BY COLIN FORSYTHE
COMMENT: Back in 1979, when Sabah played in its first full Malaysia Cup (as the Malaysia Super League was known as then), the much unknown team could have been dubbed the ‘Invincibles’.
They practically hammered all their opponents, Singapore and Selangor aside, by convincing margins, to end up second in the League, behind the Singapore national team. Who would not recall the scenes at the ‘Likas Graveyard’, as visiting teams went home after a drubbing. Or when a ‘biased’ referee ruled against the home side.
Then, the only name known outside Borneo Island was James Wong. People like Hassan Sani, Peter Rajah, Azah Ezrein, Zulfikar Ahmad, Michael Jainul, Karti Tukimin, Richard Barnes, Awang Sabtu, Malim Surat, Tony Wong, and many others, were noneties. But the team from Sabah in their familiar green jerseys, dazzled.
Many would like to believe that Sabah was then a three-player team; Peter kicks the ball high upfield, Hassan collects in, crosses into the box, and James scores. Or James would receive the ball and set up Hassan for the finishing touches. It seemed that way, but surely the other players were also involved.
Sabah’s other goalscorers included the likes of Tony, the elder brother of James, Awang, a teenage Razali Zinin (who stepped up and made a name for himself after Hassan earned a four-match ban once) and a speedy winger named Saidun Sungit.
There were scorelines of 6-1 (against Terengganu), 8-0 (against Sarawak and 11–0 (Perak). When all matches were completed, Sabah had 49 goals in 12 games. Covering the Sabah team which was then coached by Stanley Chew and managed by the late Stanley Augustine, I can go on and on about the players and the officials.
But that’s not what this commentary is all about. Surely, for those interested, Singapore were the League champions, the only side that bettered Sabah. In the Malaysia Cup semifinals, this was where Sabah’s inexperience showed. They met Selangor in the semifinals, and the mighty Red Warriors were hell-bent on preventing Sabah from making it to the final.
For reasons best left unwritten, Sabah lost the home match at Likas Stadium 3-1 and though a few days later they beat Selangor 2-1 in the return leg, it was not enough. Selangor then went on to beat Singapore 2-0 to win the title again.
James, Hassan and to a certain extent, Peter, all made it to the National A team. Others like Tony, Razali, Awang and perhaps one or two more, were National B team players. Then came the Moscow Olympics qualifiers – the trio were in the team coached by Karl Weigang.
No need to delve into the details, Malaysia ousted the more fancied South Koreans 2-1 with James scoring the winner, off a pass from Hassan. Sad to say, Malaysia were among those that boycotted the Moscow Olympics.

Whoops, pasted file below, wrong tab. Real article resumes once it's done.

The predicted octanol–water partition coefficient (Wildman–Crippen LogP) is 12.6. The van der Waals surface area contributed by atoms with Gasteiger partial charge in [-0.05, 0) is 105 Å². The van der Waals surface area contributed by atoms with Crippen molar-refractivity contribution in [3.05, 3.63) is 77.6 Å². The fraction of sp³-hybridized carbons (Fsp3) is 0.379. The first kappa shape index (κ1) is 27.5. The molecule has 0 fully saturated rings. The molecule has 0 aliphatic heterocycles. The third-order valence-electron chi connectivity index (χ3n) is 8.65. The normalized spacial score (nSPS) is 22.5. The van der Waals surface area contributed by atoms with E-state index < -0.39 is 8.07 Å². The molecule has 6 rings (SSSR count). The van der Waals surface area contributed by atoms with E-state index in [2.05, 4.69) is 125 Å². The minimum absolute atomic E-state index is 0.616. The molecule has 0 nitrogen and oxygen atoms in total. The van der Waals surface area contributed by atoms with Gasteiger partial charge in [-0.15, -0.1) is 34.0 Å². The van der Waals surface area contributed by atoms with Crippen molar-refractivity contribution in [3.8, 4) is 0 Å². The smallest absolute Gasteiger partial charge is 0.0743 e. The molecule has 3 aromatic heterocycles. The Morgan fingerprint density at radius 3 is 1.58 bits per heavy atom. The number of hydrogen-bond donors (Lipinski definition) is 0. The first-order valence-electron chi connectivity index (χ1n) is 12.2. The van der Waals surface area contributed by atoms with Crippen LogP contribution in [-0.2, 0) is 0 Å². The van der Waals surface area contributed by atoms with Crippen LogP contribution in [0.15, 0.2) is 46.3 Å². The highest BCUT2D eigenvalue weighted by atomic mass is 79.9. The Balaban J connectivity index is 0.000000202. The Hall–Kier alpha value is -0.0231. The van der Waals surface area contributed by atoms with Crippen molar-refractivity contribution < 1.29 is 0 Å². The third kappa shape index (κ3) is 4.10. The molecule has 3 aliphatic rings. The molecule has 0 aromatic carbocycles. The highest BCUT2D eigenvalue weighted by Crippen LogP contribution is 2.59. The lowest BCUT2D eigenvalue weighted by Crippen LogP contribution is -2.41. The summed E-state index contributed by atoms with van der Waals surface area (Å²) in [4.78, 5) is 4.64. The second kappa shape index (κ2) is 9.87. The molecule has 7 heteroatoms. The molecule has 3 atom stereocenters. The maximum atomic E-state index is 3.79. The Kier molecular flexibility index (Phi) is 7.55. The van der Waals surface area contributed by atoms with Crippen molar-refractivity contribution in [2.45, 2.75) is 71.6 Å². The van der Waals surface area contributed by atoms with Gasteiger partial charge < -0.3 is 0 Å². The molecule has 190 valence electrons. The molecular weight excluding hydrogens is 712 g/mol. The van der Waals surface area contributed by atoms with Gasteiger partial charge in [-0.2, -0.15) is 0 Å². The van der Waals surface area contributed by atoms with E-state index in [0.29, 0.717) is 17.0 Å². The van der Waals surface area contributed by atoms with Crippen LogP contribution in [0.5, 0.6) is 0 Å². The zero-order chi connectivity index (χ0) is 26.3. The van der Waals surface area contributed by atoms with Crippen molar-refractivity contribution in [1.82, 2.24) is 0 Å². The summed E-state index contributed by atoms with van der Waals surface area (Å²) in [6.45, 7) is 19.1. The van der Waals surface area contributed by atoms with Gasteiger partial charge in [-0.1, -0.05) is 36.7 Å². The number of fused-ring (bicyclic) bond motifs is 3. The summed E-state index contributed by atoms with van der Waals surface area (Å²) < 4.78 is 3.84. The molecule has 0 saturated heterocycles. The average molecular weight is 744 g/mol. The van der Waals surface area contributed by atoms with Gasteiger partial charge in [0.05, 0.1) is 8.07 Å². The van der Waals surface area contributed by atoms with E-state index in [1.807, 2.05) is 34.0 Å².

James, Hassan and Peter were part of that famous Malaysian team. And quite rightly, on Saturday, James and Hassan received the Panglima Gemilang Darjah Kinabalu (PGDK) which earned them the Datukship. The duo truly deserved it but I felt that Peter should also have been awarded the PGDK, albeit posthumously. State awards are given out during the Head of State’s official birthday.
Now, guess what, James, Hassan and Zulfikar and some others were spotted having Malaysians’ favourite brew – ‘teh tarik’ – at the popular mamak’s Salim Restoran the following day. And a little bird told me later that these chaps were planning a reunion of sorts. Yes, the 1979 squad.
Zulfikar, a quiet, soft-spoken guy played at left flank, and did what he was assigned to, had turned businessman after his playing days were over. He too was awarded the PGDK but definitely for other reasons apart from his football prowess. Zul was in town to attend the investiture ceremony Saturday morning. James and Hassan get their medals some time soon.
Datuk James is something like the protem chief in organising this reunion. They plan to play some friendly matches in Keningau, Labuan and Kota Kinabalu. James and Datuk Hassan are still linked with the Sabah team – as assistant managers.
If some people could do something about the 1980 Olympic team, then surely, the three freshly minted Datuks are on the right track to ‘revive’ the spirit of the 1979 team.
From the grapevine, some of the 1979 players are said to have fallen on hard times, along with players from other eras. Like Peter, some have passed on – names like Alinjiran Nulantan and Gerald Sweeney and others I cannot recall. Even Paulus Jimit is said to be bedridden in Tambunan where he used to work with the Public Works Department (JKR).
So if the three Datuks can do something about the 1979 reunion, perhaps they could go a step further and delve into the welfare of those veteran players of different years. And perhaps they could get more involved in the present state of Sabah football, which to say the least, is in an utter state of disgrace.
It would be great to see James and Hassan and players from that 1979 era, many pot-bellied, back in action again. They could get veterans from other teams, like Soh Chin Aun, Santokh Singh, Samad Alipitchay (Singapore), Isa Abdullah etc to form a team and be their opponents.
And where better than to have that match – the upgraded Likas Stadium.
Kudos to Datuk James, Datuk Hassan and Datuk Zulfikar.
* Colin Forsythe started his journalism career in 1977 as a free lance writer with The Star, and arrived in Kota Kinabalu the following year. Colin was shown this photograph (see above) and asked if he could write a caption. He opted to do some justice instead. Having worked with several local, national and international news organisations, he is now semi-retired, and hopes soon to sell fresh young coconuts to keep busy, as he researches material for a book.